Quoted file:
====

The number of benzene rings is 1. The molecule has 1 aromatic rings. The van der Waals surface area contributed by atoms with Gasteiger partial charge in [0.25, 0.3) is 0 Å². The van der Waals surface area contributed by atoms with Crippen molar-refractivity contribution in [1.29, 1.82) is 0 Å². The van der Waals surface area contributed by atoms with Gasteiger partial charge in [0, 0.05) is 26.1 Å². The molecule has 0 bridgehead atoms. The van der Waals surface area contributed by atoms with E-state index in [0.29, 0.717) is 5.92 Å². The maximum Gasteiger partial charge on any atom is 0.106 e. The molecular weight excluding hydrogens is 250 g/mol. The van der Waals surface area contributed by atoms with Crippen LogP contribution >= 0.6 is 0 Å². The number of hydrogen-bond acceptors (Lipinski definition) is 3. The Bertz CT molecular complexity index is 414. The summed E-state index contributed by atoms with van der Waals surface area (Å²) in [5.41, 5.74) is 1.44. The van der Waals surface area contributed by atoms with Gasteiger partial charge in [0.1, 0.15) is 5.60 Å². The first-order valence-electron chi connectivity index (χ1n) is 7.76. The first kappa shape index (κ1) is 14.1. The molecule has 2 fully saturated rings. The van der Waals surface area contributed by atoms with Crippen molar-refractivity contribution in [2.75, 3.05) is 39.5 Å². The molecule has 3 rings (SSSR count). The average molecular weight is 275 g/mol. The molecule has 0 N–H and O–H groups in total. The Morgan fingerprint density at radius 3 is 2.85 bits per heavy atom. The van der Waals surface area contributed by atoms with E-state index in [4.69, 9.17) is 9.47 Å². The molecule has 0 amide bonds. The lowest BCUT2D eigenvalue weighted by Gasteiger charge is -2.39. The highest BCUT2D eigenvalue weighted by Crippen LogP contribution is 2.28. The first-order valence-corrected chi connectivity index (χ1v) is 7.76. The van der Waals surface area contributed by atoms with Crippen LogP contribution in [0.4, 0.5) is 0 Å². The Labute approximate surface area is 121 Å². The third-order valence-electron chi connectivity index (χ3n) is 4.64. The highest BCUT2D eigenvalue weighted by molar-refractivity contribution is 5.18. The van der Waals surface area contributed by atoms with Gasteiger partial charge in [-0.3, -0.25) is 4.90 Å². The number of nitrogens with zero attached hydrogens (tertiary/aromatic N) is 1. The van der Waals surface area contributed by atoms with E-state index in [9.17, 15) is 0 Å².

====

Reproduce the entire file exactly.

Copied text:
The number of benzene rings is 1. The molecule has 1 aromatic rings. The van der Waals surface area contributed by atoms with Gasteiger partial charge in [0.25, 0.3) is 0 Å². The van der Waals surface area contributed by atoms with Crippen molar-refractivity contribution in [1.29, 1.82) is 0 Å². The van der Waals surface area contributed by atoms with Gasteiger partial charge in [0, 0.05) is 26.1 Å². The molecule has 0 bridgehead atoms. The van der Waals surface area contributed by atoms with E-state index in [0.29, 0.717) is 5.92 Å². The maximum Gasteiger partial charge on any atom is 0.106 e. The molecular weight excluding hydrogens is 250 g/mol. The van der Waals surface area contributed by atoms with Crippen LogP contribution >= 0.6 is 0 Å². The number of hydrogen-bond acceptors (Lipinski definition) is 3. The Bertz CT molecular complexity index is 414. The summed E-state index contributed by atoms with van der Waals surface area (Å²) in [5.41, 5.74) is 1.44. The van der Waals surface area contributed by atoms with Gasteiger partial charge in [0.1, 0.15) is 5.60 Å². The first-order valence-electron chi connectivity index (χ1n) is 7.76. The first kappa shape index (κ1) is 14.1. The molecule has 2 fully saturated rings. The van der Waals surface area contributed by atoms with Crippen molar-refractivity contribution in [2.75, 3.05) is 39.5 Å². The molecule has 3 rings (SSSR count). The average molecular weight is 275 g/mol. The molecule has 0 N–H and O–H groups in total. The Morgan fingerprint density at radius 3 is 2.85 bits per heavy atom. The van der Waals surface area contributed by atoms with E-state index in [4.69, 9.17) is 9.47 Å². The molecule has 0 amide bonds. The lowest BCUT2D eigenvalue weighted by Gasteiger charge is -2.39. The highest BCUT2D eigenvalue weighted by Crippen LogP contribution is 2.28. The first-order valence-corrected chi connectivity index (χ1v) is 7.76. The van der Waals surface area contributed by atoms with Crippen LogP contribution in [0.4, 0.5) is 0 Å². The Labute approximate surface area is 121 Å². The third-order valence-electron chi connectivity index (χ3n) is 4.64. The highest BCUT2D eigenvalue weighted by molar-refractivity contribution is 5.18. The van der Waals surface area contributed by atoms with Gasteiger partial charge in [-0.3, -0.25) is 4.90 Å². The number of nitrogens with zero attached hydrogens (tertiary/aromatic N) is 1. The van der Waals surface area contributed by atoms with E-state index in [9.17, 15) is 0 Å².